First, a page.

Colorado avian flu spreads to a black bear and mountain lion, raising fears of broader reach  |

Colorado avian flu spreads to a black bear and mountain lion, raising fears of broader reach 

The bird disease has wiped out millions of domestic chickens and thousands of wild waterfowl, but is now crossing over into other animals.

Michael Booth
The Colorado Sun
A female adult northern harrier feeds on one of at least five dead birds found on the ice at Stearns Lake near Broomfield on Jan. 4, 2023. It's not clear if these dead birds had avian flu, but scenes like these and the potential for spreading the devastating virus are playing out across Colorado, wildlife officials and raptor watchers warn.
Dana Bove, Front Range Eagle Studies/Special to the Colorado Sun

Colorado’s worst-ever avian flu outbreak has crossed over into more mammals, including a black bear put down in Huerfano County and a mountain lion found dead in Gunnison County, state wildlife officials said Thursday. 

While the number of mammal cases of the bird-spread flu remains low, Colorado Parks and Wildlife said, the recent deaths confirm national warnings that the massive current outbreak will have an impact beyond domestic chickens and wild waterfowl.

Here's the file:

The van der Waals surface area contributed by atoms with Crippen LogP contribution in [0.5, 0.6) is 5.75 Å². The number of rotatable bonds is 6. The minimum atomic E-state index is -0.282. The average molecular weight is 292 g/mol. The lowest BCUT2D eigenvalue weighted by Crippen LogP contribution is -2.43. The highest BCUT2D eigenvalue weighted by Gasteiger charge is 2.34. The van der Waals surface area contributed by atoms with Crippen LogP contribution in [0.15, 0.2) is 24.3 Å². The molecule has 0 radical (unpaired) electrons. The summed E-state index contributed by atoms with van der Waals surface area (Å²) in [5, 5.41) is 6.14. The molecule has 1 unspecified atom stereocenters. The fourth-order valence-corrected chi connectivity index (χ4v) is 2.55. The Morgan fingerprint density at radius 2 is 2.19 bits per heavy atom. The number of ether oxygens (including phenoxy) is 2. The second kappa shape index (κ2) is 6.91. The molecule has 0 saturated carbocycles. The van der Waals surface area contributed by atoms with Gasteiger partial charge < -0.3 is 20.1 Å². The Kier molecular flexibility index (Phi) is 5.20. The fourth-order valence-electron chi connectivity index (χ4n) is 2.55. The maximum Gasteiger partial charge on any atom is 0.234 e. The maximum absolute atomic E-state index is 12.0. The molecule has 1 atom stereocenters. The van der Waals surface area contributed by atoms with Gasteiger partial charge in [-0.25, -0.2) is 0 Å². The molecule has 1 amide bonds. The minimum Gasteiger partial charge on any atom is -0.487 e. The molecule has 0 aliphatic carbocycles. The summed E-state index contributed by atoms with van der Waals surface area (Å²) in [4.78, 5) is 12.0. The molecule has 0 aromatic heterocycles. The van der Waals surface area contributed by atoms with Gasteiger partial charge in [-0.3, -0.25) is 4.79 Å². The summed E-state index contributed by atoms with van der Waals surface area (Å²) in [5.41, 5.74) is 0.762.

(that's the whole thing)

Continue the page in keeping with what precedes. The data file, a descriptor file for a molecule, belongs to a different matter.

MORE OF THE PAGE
More than 6 million chickens have been killed on commercial egg farms in Colorado during the latest outbreak, which accelerated in the spring and fall of 2022. Thousands more wild birds have been killed by the fast-working disease, including large flocks of snow and Canada geese near Eastern Plains reservoirs. A handful of raptors have also been felled by the disease, including bald eagles, which total only a few hundred nesting pairs across Colorado.

Wildlife officials and researchers believe the mammals usually come in contact with avian flu by feeding on bird carcasses. A few cases have been reported in smaller mammals, and there are worries in other states that mink farms will further spread the disease. 

Crossover to humans for the current strain of avian flu so far is extremely rare, with one case in Colorado from a worker in close contact with large chicken populations. 

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“CPW continues to stress the importance of keeping your distance from wildlife, and specifically not handling sick or dead birds. Although rare, some HPAI strains can infect people,” a state news release said. “The main protection for the general public is to avoid handling sick or dead birds and keep your distance from wildlife.”

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